Westmont Magazine Bringing Technology to Women in the Middle East
Kiley Pearson Lucan ’09 signed up for the San Francisco Urban Program to pursue an interest in broadcast journalism and be an intern at Fox News for a Westmont graduate. But when the alumna accepted a job outside the area, the position was no longer available. “God always does the thing I least expect,” Kiley says. Confused about her next step, she started listing her passions: traveling, meeting new people and learning about other cultures. Those interests led to an internship at the Institute for International Education. Her enthusiasm for the organization grew steadily, and she happily accepted a full-time job there at the end of the semester.
For the past year, she has worked for Women in Technology (www.witmena.org), an IIE program that empowers women in the Middle East and Northern Africa to enter the workforce and participate in society through technology. “We operate training centers in nine countries and teach women how to use computers,” she says. Kiley develops the Web site, a newsletter and promotional materials and is also responsible for the budget.
In March 2010, she will go to the Middle East to work on a conference promoting women’s involvement in technology. “We’re inviting Secretary of State Hillary Clinton, Melinda Gates and others to speak,” she says. Kiley looks forward to spending time with women from the region.
During her internship, she worked in IIE’s International Visitor Leadership program, which invites delegates from around the world to the United States. The State Department funds the program in a number of cities, including San Francisco. Kiley planned itineraries for guests, connecting them with local dignitaries and non-profit organizations, sometimes on a week’s notice. “I loved meeting all the delegates and learning about their cultures,” she says. “It was fast-paced and exciting work.”
Kiley got married in August, and her husband, Eric, is a youth pastor and business consultant with high-tech skills who occasionally assists her.
At Westmont, Kiley majored in communication studies and minored in political science. “My job allows me to combine these passions,” she says. She appreciates the strength of the academic program and the Westmont community. “I had never experienced such deep relationships. I grew in my under-standing of friendship and of Christian relationships, realizing for the first time how crucial they are in life. I had so much in common with my fellow communication studies majors; we were all passionate about discussing what we were reading and studying in our classes. I learned aspects of communicating I can apply for the rest of my life.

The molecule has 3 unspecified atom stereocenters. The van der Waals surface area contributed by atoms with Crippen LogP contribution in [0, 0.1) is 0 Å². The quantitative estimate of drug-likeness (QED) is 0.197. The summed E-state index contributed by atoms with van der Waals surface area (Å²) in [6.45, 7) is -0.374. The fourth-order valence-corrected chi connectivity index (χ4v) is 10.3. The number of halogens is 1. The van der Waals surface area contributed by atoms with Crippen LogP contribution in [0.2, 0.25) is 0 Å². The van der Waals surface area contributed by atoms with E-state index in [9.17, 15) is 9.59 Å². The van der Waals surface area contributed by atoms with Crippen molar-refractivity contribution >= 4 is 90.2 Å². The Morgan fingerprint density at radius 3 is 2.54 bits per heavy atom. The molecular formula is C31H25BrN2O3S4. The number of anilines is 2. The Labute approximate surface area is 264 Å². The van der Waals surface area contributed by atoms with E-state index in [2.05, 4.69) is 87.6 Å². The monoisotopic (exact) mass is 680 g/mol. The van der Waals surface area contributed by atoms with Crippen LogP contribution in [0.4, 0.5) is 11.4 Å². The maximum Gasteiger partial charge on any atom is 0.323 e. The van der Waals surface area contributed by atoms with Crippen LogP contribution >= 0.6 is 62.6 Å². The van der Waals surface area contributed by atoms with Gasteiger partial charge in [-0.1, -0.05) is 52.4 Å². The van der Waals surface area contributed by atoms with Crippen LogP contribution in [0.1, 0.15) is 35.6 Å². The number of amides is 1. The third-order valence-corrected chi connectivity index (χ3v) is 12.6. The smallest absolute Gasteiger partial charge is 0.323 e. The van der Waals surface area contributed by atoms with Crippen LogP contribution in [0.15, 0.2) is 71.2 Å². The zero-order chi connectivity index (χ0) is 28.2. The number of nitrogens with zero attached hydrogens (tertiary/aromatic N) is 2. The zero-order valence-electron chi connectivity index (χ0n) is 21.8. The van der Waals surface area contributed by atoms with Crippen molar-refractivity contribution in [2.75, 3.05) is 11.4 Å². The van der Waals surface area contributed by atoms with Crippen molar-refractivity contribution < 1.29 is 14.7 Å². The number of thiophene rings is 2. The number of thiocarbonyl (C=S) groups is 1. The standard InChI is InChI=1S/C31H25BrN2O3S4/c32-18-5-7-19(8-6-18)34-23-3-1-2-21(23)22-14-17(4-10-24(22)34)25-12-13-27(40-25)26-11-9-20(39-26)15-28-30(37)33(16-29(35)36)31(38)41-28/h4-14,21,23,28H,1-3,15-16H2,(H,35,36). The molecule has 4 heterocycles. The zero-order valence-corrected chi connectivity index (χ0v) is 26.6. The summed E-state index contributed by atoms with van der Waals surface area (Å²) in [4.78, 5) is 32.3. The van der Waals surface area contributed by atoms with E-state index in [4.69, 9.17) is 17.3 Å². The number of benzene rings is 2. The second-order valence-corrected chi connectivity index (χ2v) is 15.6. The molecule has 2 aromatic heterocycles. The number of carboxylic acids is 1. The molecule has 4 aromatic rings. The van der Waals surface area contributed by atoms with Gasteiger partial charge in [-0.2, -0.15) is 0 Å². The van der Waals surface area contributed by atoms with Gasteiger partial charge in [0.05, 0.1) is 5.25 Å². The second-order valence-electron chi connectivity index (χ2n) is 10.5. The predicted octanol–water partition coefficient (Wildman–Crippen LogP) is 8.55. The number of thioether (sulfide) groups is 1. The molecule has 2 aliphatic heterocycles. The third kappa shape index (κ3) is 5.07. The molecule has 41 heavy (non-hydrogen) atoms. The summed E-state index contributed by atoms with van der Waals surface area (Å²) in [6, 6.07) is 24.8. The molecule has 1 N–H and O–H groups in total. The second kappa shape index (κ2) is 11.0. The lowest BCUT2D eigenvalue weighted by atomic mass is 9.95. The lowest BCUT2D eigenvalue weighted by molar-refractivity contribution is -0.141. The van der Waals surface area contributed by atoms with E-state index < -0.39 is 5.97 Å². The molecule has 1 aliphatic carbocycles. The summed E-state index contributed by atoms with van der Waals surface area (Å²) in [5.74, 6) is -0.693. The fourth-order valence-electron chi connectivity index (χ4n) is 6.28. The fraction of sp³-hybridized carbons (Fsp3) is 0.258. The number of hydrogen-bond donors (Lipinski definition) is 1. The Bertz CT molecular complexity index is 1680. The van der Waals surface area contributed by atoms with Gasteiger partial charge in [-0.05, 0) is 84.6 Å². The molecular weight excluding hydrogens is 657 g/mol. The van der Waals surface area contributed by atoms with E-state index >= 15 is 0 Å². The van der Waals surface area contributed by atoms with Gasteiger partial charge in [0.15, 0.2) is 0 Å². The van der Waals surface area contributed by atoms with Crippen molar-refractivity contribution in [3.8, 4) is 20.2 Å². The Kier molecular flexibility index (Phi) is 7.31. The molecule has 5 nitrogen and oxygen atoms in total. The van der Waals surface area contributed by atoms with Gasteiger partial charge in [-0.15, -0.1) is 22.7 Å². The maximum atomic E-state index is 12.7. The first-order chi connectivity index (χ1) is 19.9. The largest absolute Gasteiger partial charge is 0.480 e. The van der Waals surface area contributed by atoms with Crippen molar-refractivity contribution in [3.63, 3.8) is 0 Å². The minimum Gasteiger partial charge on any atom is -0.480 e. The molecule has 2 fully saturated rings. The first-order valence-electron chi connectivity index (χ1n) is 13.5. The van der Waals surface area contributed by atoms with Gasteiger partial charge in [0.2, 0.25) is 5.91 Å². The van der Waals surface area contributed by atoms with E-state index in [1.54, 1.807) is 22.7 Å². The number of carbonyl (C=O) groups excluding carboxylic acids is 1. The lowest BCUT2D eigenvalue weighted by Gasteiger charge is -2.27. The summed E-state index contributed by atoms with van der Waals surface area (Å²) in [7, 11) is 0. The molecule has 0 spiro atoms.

“When I got to college, I completely changed my mindset,” Kiley adds. “Westmont teaches you that learning is a journey you will pursue the rest of your life and that college is about beginning that journey. Learning is the important thing, not the grade or the competition. The atmosphere encouraged us to work together in class and apply the concepts we learned to our lives and work. I don’t remember any subjects from high school, but I recall so many from college. At Westmont, faith, academics and relationships are intertwined so that all your experiences come together.”
Not only did Kiley get a job at a time when many college graduates struggle to find work, but she has a position she loves and believes in. “I’m thrilled to be doing something with an international focus,” she says.